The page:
Regulations that affect how rural areas develop have been reviewed and overhauled during the past year by the Douglas County Commission.
Amendments to those regulations will change some aspects of how rural subdivisions are built and lead to a more orderly urban growth process, commissioners said.
"By any standard, these are significant advances over current rural development requirements," Commissioner Charles Jones wrote in a memorandum to the Lawrence-Douglas County Planning Commission.
Jones and Commissioners Bob Johnson and Jere McElhaney earlier this year sent their revised regulations to the Planning Commission for additional study, and the Lawrence City Commission also will tackle the issue before the revisions can go into effect.
Some of the key aspects of the revised regulations include establishing how far buildings and houses can be placed back from roadways; disallowing septic systems within the 100-year flood plain; and installing mechanisms to preserve heritage sites and geographically sensitive land.
A few differences remain to be worked out between the planning and county commissions, but both entities have remained optimistic about finding resolutions.
County commissioners also are working with the city in finding a buyer and outlining uses for the former Farmland Industries chemical plant along Kansas Highway 10 on the southeast edge of Lawrence.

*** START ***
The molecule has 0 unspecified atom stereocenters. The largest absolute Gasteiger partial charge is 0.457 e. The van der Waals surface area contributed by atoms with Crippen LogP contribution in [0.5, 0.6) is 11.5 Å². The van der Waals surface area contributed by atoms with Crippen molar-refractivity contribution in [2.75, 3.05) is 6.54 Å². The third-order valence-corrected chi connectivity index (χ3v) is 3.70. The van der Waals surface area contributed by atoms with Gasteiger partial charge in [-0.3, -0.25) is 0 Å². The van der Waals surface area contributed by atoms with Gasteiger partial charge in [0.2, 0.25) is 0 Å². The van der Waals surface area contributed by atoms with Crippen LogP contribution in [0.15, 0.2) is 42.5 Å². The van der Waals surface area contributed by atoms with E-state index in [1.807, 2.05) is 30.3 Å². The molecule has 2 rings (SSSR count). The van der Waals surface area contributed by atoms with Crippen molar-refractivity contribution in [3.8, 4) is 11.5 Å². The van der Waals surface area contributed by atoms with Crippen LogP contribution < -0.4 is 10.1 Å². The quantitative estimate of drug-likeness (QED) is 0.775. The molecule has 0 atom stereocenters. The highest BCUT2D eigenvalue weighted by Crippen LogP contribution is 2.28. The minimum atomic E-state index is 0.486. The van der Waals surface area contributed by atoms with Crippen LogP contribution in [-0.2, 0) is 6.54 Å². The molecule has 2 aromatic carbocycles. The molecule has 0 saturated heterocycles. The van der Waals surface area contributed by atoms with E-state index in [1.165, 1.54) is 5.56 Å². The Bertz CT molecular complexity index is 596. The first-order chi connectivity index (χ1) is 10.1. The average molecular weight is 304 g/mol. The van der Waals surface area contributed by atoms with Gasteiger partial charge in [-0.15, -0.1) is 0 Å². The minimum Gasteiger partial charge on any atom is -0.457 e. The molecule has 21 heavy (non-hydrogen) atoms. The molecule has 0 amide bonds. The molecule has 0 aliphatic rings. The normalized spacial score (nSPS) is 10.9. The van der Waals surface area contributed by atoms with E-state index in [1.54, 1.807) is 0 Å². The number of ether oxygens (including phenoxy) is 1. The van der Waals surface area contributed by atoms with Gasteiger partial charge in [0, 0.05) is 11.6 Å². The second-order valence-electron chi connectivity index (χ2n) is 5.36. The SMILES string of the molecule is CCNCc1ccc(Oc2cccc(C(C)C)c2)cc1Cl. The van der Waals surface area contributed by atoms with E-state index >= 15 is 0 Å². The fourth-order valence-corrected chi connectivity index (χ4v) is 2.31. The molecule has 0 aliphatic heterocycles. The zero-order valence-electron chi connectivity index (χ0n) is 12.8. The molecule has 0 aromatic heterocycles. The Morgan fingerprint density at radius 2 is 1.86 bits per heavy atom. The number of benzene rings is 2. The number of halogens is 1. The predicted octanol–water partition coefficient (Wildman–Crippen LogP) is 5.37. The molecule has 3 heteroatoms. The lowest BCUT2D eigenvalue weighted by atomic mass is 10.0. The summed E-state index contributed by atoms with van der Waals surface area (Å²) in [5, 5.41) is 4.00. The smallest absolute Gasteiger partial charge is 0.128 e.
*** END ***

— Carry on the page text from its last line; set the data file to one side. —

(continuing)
Other entities, such as the Lawrence Chamber of Commerce and the ECO2 Committee, are working with the county and city in finding a sites for a mix of green space and industry or business.
The ability of the current county commission to "reach across the table" to other entities, including governments in the cities of Eudora, Baldwin and Lecompton, has been one of its main strengths, McElhaney said.
"That's kind of an intangible, behind-the-scene thing, but it is something that will speak volumes for the citizens five or 10 years from now," he said.
County commissioners in recent months have been trying to work with Jefferson County in coming up with a process for repairing the Kansas River bridge at Lecompton. The bridge is a key link for the Lecompton and Perry communities.
The two counties, however, disagree on whether the bridge should be closed or left open during the months it will take for repairs to be made. Jefferson County wants the bridge left open, while Douglas County wants it closed. A decision needs to be made by fall for repair work to start next year, engineers have said.